In an August 2010 press release announcing New Jersey’s ambitious new wind energy legislation, the Governor had this to say:
The Offshore Wind Economic Development Act will provide New Jersey with an opportunity to leverage our vast resources and innovative technologies to allow businesses to engage in new and emerging sectors of the energy industry. Developing New Jersey’s renewable energy resources and industry is critical to our state’s manufacturing and technology future. My Administration will maintain a strong commitment to utilizing energy as industry in our efforts to make our State a home for growth, as well as a national leader in the windpower movement.
Blowing hot air, much? New Jersey just got beat by tiny Rhode Island, which last summer celebrated the first “steel in the water” for the first phase of a massive offshore wind farm.
Other than that one bright spot, with consortium members like New Jersey dragging their heels, it’s no wonder that very little progress has been made in offshore wind energy for the last five years. Though the BOEM lease program has been criticized as a piecemeal approach, we’re thinking it’s part and parcel of President Obama’s super-duck (as compared to lame-duck) strategy of deploying the power of federal agencies when legislators fail to come through in support of clean energy.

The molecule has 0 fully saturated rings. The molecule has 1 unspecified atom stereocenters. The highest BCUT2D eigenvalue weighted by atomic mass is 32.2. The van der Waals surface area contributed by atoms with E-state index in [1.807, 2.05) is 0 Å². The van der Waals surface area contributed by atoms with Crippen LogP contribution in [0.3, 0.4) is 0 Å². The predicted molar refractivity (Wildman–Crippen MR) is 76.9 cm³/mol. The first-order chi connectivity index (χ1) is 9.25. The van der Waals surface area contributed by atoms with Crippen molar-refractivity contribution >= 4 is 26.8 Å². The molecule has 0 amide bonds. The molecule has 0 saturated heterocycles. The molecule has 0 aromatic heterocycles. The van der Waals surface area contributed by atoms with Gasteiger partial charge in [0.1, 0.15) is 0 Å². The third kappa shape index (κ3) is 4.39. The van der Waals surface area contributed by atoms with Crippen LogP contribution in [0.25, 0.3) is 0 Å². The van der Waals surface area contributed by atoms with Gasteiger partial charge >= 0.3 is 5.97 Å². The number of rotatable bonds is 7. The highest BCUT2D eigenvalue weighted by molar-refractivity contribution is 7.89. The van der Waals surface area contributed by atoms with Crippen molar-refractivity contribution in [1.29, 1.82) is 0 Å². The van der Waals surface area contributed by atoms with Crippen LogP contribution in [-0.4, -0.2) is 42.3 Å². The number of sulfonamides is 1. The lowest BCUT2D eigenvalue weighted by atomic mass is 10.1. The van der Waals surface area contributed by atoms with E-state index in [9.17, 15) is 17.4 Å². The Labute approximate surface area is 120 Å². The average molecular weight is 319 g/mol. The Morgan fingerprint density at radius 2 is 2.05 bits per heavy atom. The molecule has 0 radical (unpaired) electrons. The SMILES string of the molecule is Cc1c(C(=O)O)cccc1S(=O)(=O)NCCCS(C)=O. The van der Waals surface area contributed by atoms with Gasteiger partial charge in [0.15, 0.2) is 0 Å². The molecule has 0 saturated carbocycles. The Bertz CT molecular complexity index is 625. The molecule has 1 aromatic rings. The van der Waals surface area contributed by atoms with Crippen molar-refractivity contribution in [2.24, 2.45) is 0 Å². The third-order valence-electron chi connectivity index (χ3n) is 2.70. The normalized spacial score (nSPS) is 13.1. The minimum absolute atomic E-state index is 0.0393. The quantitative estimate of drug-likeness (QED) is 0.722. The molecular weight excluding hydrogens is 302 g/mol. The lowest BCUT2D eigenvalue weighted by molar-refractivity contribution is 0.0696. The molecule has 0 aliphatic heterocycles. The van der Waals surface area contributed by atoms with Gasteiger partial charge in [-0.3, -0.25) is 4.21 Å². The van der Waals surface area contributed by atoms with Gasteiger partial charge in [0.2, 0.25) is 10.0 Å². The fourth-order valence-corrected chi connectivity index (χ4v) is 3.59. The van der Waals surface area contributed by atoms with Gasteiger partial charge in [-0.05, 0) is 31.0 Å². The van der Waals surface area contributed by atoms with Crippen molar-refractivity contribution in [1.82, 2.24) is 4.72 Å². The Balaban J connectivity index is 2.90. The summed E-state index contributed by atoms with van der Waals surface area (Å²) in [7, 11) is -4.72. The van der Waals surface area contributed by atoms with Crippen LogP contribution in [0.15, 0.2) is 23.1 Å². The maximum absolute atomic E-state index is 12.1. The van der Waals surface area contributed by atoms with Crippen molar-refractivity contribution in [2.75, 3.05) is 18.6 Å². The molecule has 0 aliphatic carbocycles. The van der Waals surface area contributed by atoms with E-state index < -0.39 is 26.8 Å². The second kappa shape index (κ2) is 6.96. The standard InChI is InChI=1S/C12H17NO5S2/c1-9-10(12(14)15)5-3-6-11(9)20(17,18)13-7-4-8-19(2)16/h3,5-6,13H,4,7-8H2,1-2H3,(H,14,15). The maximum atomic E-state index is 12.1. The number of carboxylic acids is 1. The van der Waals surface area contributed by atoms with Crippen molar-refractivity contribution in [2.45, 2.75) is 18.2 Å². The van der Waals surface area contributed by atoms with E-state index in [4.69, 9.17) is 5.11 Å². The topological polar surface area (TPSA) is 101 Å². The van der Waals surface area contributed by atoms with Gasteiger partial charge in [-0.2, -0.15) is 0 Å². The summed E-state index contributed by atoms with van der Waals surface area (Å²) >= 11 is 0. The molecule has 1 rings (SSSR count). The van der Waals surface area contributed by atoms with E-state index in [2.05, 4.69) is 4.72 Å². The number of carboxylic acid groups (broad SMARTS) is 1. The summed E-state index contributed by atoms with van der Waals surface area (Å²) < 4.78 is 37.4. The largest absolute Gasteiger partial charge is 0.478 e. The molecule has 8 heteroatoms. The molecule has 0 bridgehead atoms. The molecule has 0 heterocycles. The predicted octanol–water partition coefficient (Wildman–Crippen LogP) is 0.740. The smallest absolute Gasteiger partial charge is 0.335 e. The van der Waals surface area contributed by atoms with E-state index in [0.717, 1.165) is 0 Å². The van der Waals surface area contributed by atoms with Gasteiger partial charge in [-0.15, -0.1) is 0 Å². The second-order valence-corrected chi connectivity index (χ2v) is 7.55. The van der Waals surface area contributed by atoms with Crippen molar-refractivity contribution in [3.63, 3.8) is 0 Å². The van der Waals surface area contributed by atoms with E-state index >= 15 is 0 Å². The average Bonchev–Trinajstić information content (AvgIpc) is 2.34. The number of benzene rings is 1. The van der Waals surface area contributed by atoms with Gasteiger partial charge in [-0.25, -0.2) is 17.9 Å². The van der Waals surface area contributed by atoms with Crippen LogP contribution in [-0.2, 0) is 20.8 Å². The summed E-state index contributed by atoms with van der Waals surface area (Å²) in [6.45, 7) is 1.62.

Not for nothing but when BOEM first designated the New Jersey Wind Energy Area back in July 2014, the agency’s press release included quotes from its Acting Director, US Interior Secretary Sally Jewell, and New Jersey State Senator Robert Menendez. Conspicuously absent was New Jersey’s own governor, you-know-who.
On a related note, during the last presidential debate the Governor took the occasion to let everybody know about New Jersey’s solar leadership, but the legislative framework for the state’s solar industry was first laid in 1999, long before he took office.
As for taking the initiative on critical, regional planning matters like the ARC train tunnel and the Regional Greenhouse Gas Initiative in addition to the Atlantic wind consortium…eh, not so much.
Follow me on Twitter and Google+.
Image (slightly cropped): via boem.gov.
I don't like paywalls. You don't like paywalls. Who likes paywalls? Here at CleanTechnica, we implemented a limited paywall for a while, but it always felt wrong — and it was always tough to decide what we should put behind there. In theory, your most exclusive and best content goes behind a paywall. But then fewer people read it! We just don't like paywalls, and so we've decided to ditch ours. Unfortunately, the media business is still a tough, cut-throat business with tiny margins. It's a never-ending Olympic challenge to stay above water or even perhaps — gasp — grow. So ...
Sign up for daily news updates from CleanTechnica on email. Or follow us on Google News!
Have a tip for CleanTechnica, want to advertise, or want to suggest a guest for our CleanTech Talk podcast? Contact us here.